yesterday morning i went out riding my bicycle through the city. i took my usual route, which includes a section of shared bicycle/ pedestrian pathway that runs between the hospital and the university. the path’s not well looked after by the council. it’s neglected by the council. grass grows across it from the verge on one side. so yesterday there’s a cycling guy there taking it upon himself to side up the edge of the pathway with his own garden spade. he’s there with his bike, gear, helmet, et.c. and his spade cleaning up the mess that the council fails to do anything about. that’s non-profit. that’s the spirit of a positive human contribution to the common good. governments and councils take our taxes and erode that spirit. as you may know i have little time for institutions of authority. they are part of the problem. that cyclist is part of the solution. not everything requires financial capital. other forms of ‘capital’ are far more important.
Was walking behind someone smartly dressed in NYC the other day. Ahead of us someone knocked a chained bike off its axis and it swung perpendicular to everyone’s walking path; half blocking the sidewalk. The fellow in front jumped to the side, as did others, and initially moved to adjust the bike. But then he jerked his hands back and kept on walking. That surprised me as my heart initially leapt up as I observed his initial reaction. I righted the bike and kept on walking. I wondered what made him change his mind. There are those with spades; but many others without.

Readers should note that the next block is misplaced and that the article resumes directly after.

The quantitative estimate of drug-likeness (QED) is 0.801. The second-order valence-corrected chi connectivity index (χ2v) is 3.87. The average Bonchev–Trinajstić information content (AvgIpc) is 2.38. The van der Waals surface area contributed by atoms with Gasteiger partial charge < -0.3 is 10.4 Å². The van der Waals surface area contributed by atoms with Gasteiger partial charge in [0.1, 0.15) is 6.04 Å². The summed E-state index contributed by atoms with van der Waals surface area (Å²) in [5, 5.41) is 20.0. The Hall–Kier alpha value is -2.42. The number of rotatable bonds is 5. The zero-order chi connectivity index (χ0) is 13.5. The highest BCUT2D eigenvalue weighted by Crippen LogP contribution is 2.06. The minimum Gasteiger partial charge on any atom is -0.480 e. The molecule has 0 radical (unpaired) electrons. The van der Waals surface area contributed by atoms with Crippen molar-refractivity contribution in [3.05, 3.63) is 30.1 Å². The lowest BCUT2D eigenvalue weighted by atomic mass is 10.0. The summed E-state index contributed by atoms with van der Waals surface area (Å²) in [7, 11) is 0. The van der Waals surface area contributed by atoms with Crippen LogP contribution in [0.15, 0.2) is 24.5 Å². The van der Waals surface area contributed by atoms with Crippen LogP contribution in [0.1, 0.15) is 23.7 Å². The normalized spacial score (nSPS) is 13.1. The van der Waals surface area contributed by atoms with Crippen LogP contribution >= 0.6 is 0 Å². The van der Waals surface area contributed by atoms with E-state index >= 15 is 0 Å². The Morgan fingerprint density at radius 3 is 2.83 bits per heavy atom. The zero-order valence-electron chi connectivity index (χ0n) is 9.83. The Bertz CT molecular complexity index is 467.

the internal first thought verses external second thought conflict. we all know what that feels like. i think it’s based on fear.
That’s beautiful, but it’s not reliable, and it doesn’t scale. A neighbor and I maintain a small park near where I live. It’s just a third of an acre, and this is our 10th year. We’ve planted trees and built flower beds, and at first we had others involved, but now it’s just the two of us. I’ve had kids since we started, so my time is a lot scarcer. (My six-year-old is at a point where he eagerly contributes, but he’s had enough after about an hour.) It’s hard to keep up with just the weeding, and this weekend I worked in the park but didn’t have time to mow my own lawn. I’d much rather the city took care of it, but the Parks Department has been decimated by budget cuts, and all they can manage is mowing and weed whacking. Don’t get me wrong–civic involvement is beautiful and rewarding and all, but it can only serve as supplement to government, not as a replacement.
.20% of the people do 80% of the workIt is the curse of everything, but it will pay a dividend one day. Your children will remember who you were and what kind of man you were. They will be the same.Well played.JLMwww.themusingsofthebigredca…